David Wild reviews Joni Mitchell's January 26, 1995 performance at the Gene Autry Western Heritage Museum in Los Angeles.
Part of the thrill of seeing Joni Mitchell in concert in 1995 is simply getting the chance to see her at all. While Mitchell's made a few one-off appearances in recent years, she hasn't toured in more than a decade. Wired for a live national radio broadcast, tonight's solo acoustic show was stunning, if brief. For about 200 friends, radio contest winners and media types at the museum's tiny Wells Fargo Theater, this event was as intimate as rock gets.
Appropriately, Mitchell decorated the museum's small stage with all sorts of homey touches, including many of her own paintings. Too bad all the ambiance couldn't be soaked up by the radio audiences listening to the nearly 150 stations broadcasting the event live around the country. Working through an hour long set that emphasized her underappreciated new album, Turbulent Indigo, and other songs of recent vintage, Mitchell was in fine form throughout. Well known as a perfectionist, Mitchell--and her ultra-challenging guitar tunings--caused plenty of downtime between songs. "I'm finicky about this stuff," she said unnecessarily.
More importantly, when Mitchell was playing, she offered vivid proof that she's an artist with a promising future as well as an illustrious past. Never one to just trot out the hits, she opened with "Refuge of the Roads," from Hejira, then made her way through a loosely thematic set of songs emphasizing her recent oeuvre. Among the highlights were a biting rendition of the timely, edgy "Sex Kills," from Turbulent Indigo, and an exquisite, faithful rendition of the still-haunting "Just Like This Train," from Court and Spark. "Night Ride Home" was given an appropriately sensuous reading, while a hilarious new composition called "Happiness Is the Best Face Lift" showed off Mitchell's sometimes overlooked wit. Also memorable was a lovely version of "Yvette in English," a recent collaboration with David Crosby, who she happily noted is "among us again."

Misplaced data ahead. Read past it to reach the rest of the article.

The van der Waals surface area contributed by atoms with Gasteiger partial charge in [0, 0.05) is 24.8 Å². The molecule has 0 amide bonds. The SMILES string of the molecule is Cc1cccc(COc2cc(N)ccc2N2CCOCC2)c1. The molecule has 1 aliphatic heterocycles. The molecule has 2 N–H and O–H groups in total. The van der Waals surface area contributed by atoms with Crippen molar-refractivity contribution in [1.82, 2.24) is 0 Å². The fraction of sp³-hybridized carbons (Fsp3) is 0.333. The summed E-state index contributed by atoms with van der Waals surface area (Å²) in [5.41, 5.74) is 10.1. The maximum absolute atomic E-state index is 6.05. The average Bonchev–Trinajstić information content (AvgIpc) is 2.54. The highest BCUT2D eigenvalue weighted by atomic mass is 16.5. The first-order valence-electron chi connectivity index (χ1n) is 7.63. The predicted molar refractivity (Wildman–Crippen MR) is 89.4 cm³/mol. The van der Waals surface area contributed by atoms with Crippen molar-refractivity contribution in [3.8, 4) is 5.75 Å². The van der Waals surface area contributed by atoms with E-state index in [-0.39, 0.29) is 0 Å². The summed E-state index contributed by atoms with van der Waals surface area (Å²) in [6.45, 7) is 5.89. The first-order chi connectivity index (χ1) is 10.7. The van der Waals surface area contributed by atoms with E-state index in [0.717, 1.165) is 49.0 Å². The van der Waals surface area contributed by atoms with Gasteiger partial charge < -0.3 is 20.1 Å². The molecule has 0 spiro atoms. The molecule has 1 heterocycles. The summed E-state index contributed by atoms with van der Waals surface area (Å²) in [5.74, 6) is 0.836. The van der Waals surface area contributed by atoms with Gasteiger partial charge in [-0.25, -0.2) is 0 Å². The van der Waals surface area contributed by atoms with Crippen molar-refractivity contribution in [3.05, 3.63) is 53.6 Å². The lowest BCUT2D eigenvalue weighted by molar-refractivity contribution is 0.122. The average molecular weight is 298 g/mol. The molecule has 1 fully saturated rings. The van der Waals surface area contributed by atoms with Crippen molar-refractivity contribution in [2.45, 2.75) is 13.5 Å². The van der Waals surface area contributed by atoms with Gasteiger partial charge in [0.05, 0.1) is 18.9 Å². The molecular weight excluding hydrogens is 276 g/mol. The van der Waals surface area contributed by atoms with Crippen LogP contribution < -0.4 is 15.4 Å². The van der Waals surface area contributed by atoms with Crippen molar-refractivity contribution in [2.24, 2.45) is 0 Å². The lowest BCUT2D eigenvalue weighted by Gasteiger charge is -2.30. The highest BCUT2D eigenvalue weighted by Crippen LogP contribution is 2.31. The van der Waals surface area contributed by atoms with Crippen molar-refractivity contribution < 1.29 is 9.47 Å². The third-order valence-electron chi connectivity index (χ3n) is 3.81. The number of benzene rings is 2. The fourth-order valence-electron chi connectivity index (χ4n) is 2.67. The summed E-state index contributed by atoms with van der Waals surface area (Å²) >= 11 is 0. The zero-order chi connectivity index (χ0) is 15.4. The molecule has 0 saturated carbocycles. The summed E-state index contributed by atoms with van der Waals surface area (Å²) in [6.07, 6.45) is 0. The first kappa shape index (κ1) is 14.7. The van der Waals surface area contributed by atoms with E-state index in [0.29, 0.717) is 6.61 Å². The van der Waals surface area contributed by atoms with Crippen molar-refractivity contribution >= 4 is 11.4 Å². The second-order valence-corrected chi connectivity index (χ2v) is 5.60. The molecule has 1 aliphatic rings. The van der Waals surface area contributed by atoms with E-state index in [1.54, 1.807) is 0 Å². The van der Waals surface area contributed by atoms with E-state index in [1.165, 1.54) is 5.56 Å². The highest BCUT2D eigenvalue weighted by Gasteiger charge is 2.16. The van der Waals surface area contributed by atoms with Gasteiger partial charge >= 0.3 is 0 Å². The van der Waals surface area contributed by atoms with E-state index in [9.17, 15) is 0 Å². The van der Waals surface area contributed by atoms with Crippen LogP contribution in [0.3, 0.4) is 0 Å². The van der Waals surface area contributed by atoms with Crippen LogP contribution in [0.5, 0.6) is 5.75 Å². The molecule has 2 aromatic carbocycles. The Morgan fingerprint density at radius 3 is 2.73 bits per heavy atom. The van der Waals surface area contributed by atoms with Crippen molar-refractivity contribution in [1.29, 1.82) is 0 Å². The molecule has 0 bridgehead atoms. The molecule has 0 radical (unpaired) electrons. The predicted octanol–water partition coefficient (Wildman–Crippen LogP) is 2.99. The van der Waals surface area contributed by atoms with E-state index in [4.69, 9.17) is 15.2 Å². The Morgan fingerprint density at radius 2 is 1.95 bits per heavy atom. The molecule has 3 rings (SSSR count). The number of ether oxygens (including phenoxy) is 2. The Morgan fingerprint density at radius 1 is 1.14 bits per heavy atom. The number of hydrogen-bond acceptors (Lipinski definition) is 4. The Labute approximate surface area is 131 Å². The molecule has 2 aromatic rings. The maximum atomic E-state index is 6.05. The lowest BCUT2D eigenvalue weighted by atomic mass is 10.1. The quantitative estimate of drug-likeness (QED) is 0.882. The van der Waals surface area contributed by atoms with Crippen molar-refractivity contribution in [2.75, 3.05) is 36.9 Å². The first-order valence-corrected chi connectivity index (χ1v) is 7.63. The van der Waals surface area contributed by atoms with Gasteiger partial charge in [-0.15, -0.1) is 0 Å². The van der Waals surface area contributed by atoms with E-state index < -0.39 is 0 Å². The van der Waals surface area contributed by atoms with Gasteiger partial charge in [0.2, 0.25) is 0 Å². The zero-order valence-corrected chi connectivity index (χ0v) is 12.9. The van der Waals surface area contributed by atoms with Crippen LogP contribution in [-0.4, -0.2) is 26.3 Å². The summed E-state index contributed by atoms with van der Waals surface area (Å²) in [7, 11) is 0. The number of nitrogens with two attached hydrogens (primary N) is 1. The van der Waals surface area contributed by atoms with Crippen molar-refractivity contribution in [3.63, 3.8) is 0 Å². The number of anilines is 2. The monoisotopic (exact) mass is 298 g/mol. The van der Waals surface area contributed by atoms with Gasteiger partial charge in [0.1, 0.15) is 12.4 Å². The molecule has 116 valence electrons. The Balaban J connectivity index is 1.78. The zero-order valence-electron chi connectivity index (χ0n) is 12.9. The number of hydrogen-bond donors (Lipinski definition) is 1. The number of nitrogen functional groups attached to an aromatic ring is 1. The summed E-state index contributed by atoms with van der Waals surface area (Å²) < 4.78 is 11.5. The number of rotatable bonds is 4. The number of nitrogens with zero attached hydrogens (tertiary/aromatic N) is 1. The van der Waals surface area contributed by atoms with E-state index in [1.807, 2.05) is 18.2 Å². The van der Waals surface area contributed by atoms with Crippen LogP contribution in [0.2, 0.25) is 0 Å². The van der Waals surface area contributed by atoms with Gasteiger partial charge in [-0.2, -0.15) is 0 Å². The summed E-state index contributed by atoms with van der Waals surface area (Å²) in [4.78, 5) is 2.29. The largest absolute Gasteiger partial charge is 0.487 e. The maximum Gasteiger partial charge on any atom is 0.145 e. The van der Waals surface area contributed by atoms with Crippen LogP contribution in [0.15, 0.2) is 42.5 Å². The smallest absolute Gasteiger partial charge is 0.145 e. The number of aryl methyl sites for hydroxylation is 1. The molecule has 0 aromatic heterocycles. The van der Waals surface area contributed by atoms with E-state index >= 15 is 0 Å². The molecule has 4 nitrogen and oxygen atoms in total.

Nobody in the rapt audience called out for Both Sides Now" or "Big Yellow Taxi," and everyone left the museum smiling. Throughout the show--and throughout her 25-year career--Mitchell demonstrated why we're lucky she's still among us, artistically speaking: She's a songwriter and singer of subtlety and expressiveness. Maybe next year the Rock & Roll Hall of Fame will finally get the message.
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